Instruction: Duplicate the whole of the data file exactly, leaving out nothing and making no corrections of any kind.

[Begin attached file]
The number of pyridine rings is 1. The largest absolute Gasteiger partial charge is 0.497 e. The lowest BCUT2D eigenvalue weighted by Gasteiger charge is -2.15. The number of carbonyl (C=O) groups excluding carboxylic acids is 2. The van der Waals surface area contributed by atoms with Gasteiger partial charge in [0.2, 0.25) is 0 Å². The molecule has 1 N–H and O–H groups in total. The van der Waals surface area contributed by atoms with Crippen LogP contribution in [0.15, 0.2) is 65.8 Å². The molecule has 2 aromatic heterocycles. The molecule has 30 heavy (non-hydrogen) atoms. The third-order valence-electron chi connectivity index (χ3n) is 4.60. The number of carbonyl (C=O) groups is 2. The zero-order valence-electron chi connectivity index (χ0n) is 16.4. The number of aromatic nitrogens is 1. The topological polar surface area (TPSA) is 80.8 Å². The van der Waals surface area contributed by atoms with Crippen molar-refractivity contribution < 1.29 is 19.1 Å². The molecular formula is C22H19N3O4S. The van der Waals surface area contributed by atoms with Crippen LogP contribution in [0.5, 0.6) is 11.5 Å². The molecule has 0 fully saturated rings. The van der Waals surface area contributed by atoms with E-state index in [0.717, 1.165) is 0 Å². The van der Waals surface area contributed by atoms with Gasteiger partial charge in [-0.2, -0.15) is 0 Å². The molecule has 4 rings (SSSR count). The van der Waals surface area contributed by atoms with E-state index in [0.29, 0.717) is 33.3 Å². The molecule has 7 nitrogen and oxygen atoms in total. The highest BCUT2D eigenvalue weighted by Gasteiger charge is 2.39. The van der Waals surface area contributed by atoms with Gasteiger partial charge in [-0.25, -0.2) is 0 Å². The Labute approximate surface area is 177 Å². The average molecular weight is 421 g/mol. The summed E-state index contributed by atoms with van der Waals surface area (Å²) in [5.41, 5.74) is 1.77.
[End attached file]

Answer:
The number of pyridine rings is 1. The largest absolute Gasteiger partial charge is 0.497 e. The lowest BCUT2D eigenvalue weighted by Gasteiger charge is -2.15. The number of carbonyl (C=O) groups excluding carboxylic acids is 2. The van der Waals surface area contributed by atoms with Gasteiger partial charge in [0.2, 0.25) is 0 Å². The molecule has 1 N–H and O–H groups in total. The van der Waals surface area contributed by atoms with Crippen LogP contribution in [0.15, 0.2) is 65.8 Å². The molecule has 2 aromatic heterocycles. The molecule has 30 heavy (non-hydrogen) atoms. The third-order valence-electron chi connectivity index (χ3n) is 4.60. The number of carbonyl (C=O) groups is 2. The zero-order valence-electron chi connectivity index (χ0n) is 16.4. The number of aromatic nitrogens is 1. The topological polar surface area (TPSA) is 80.8 Å². The van der Waals surface area contributed by atoms with Crippen molar-refractivity contribution < 1.29 is 19.1 Å². The molecular formula is C22H19N3O4S. The van der Waals surface area contributed by atoms with Crippen LogP contribution in [0.5, 0.6) is 11.5 Å². The molecule has 0 fully saturated rings. The van der Waals surface area contributed by atoms with E-state index in [0.717, 1.165) is 0 Å². The van der Waals surface area contributed by atoms with Gasteiger partial charge in [-0.2, -0.15) is 0 Å². The molecule has 4 rings (SSSR count). The van der Waals surface area contributed by atoms with E-state index in [0.29, 0.717) is 33.3 Å². The molecule has 7 nitrogen and oxygen atoms in total. The highest BCUT2D eigenvalue weighted by Gasteiger charge is 2.39. The van der Waals surface area contributed by atoms with Gasteiger partial charge in [-0.25, -0.2) is 0 Å². The Labute approximate surface area is 177 Å². The average molecular weight is 421 g/mol. The summed E-state index contributed by atoms with van der Waals surface area (Å²) in [5.41, 5.74) is 1.77.